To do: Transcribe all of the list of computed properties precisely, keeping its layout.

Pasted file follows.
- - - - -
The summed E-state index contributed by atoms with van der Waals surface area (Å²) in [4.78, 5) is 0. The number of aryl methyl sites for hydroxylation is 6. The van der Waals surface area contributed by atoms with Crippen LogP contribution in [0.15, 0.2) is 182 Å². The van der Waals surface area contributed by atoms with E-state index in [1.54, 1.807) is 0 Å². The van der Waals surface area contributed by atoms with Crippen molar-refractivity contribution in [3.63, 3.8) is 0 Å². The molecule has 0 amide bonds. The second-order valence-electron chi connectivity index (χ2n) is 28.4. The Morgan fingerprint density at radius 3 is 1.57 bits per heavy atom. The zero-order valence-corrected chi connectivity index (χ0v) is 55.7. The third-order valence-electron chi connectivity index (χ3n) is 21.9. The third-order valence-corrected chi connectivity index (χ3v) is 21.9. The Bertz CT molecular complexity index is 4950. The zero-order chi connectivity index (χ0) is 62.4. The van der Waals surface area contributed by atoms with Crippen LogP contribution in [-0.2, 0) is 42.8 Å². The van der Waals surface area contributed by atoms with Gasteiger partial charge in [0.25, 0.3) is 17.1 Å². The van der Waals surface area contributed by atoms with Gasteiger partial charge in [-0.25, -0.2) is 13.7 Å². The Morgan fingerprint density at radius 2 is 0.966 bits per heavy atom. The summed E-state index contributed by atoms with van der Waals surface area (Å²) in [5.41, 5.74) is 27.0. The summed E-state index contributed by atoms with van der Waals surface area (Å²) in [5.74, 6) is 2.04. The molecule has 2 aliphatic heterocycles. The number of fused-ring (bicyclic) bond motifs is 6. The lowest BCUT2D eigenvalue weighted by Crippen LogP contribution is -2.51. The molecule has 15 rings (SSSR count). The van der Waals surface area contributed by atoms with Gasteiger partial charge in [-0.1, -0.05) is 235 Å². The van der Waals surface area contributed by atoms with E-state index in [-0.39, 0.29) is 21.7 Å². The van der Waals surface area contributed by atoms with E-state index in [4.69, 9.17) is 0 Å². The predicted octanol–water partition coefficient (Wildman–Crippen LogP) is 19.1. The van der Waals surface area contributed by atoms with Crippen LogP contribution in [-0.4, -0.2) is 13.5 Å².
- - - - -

The summed E-state index contributed by atoms with van der Waals surface area (Å²) in [4.78, 5) is 0. The number of aryl methyl sites for hydroxylation is 6. The van der Waals surface area contributed by atoms with Crippen LogP contribution in [0.15, 0.2) is 182 Å². The van der Waals surface area contributed by atoms with E-state index in [1.54, 1.807) is 0 Å². The van der Waals surface area contributed by atoms with Crippen molar-refractivity contribution in [3.63, 3.8) is 0 Å². The molecule has 0 amide bonds. The second-order valence-electron chi connectivity index (χ2n) is 28.4. The Morgan fingerprint density at radius 3 is 1.57 bits per heavy atom. The zero-order valence-corrected chi connectivity index (χ0v) is 55.7. The third-order valence-electron chi connectivity index (χ3n) is 21.9. The third-order valence-corrected chi connectivity index (χ3v) is 21.9. The Bertz CT molecular complexity index is 4950. The zero-order chi connectivity index (χ0) is 62.4. The van der Waals surface area contributed by atoms with Crippen LogP contribution in [-0.2, 0) is 42.8 Å². The van der Waals surface area contributed by atoms with Gasteiger partial charge in [0.25, 0.3) is 17.1 Å². The van der Waals surface area contributed by atoms with Gasteiger partial charge in [-0.25, -0.2) is 13.7 Å². The Morgan fingerprint density at radius 2 is 0.966 bits per heavy atom. The summed E-state index contributed by atoms with van der Waals surface area (Å²) in [5.41, 5.74) is 27.0. The summed E-state index contributed by atoms with van der Waals surface area (Å²) in [5.74, 6) is 2.04. The molecule has 2 aliphatic heterocycles. The number of fused-ring (bicyclic) bond motifs is 6. The lowest BCUT2D eigenvalue weighted by Crippen LogP contribution is -2.51. The molecule has 15 rings (SSSR count). The van der Waals surface area contributed by atoms with Gasteiger partial charge in [-0.1, -0.05) is 235 Å². The van der Waals surface area contributed by atoms with E-state index in [-0.39, 0.29) is 21.7 Å². The van der Waals surface area contributed by atoms with E-state index in [4.69, 9.17) is 0 Å². The predicted octanol–water partition coefficient (Wildman–Crippen LogP) is 19.1. The van der Waals surface area contributed by atoms with Crippen LogP contribution in [-0.4, -0.2) is 13.5 Å².